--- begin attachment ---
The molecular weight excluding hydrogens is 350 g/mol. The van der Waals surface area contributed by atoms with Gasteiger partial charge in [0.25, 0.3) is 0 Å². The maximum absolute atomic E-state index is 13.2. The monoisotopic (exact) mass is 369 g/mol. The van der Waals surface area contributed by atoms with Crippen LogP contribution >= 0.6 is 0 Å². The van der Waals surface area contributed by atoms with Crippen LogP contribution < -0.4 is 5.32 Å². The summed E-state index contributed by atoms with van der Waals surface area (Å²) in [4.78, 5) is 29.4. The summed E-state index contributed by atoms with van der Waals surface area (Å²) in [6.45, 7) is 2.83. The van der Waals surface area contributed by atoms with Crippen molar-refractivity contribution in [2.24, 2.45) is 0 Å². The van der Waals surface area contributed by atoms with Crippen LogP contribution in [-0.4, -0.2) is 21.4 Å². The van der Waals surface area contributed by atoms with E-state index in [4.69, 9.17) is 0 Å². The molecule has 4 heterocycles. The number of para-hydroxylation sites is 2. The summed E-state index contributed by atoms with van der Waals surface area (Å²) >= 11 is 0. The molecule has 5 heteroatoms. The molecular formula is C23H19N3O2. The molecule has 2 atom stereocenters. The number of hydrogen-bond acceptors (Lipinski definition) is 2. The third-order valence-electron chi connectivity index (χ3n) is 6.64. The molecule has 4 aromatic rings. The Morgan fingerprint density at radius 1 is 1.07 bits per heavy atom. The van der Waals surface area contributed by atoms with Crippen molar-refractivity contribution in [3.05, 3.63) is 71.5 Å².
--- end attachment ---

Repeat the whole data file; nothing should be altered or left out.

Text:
The molecular weight excluding hydrogens is 350 g/mol. The van der Waals surface area contributed by atoms with Gasteiger partial charge in [0.25, 0.3) is 0 Å². The maximum absolute atomic E-state index is 13.2. The monoisotopic (exact) mass is 369 g/mol. The van der Waals surface area contributed by atoms with Crippen LogP contribution >= 0.6 is 0 Å². The van der Waals surface area contributed by atoms with Crippen LogP contribution < -0.4 is 5.32 Å². The summed E-state index contributed by atoms with van der Waals surface area (Å²) in [4.78, 5) is 29.4. The summed E-state index contributed by atoms with van der Waals surface area (Å²) in [6.45, 7) is 2.83. The van der Waals surface area contributed by atoms with Crippen molar-refractivity contribution in [2.24, 2.45) is 0 Å². The van der Waals surface area contributed by atoms with Crippen LogP contribution in [-0.4, -0.2) is 21.4 Å². The van der Waals surface area contributed by atoms with E-state index in [4.69, 9.17) is 0 Å². The molecule has 4 heterocycles. The number of para-hydroxylation sites is 2. The summed E-state index contributed by atoms with van der Waals surface area (Å²) >= 11 is 0. The molecule has 5 heteroatoms. The molecular formula is C23H19N3O2. The molecule has 2 atom stereocenters. The number of hydrogen-bond acceptors (Lipinski definition) is 2. The third-order valence-electron chi connectivity index (χ3n) is 6.64. The molecule has 4 aromatic rings. The Morgan fingerprint density at radius 1 is 1.07 bits per heavy atom. The van der Waals surface area contributed by atoms with Crippen molar-refractivity contribution in [3.05, 3.63) is 71.5 Å².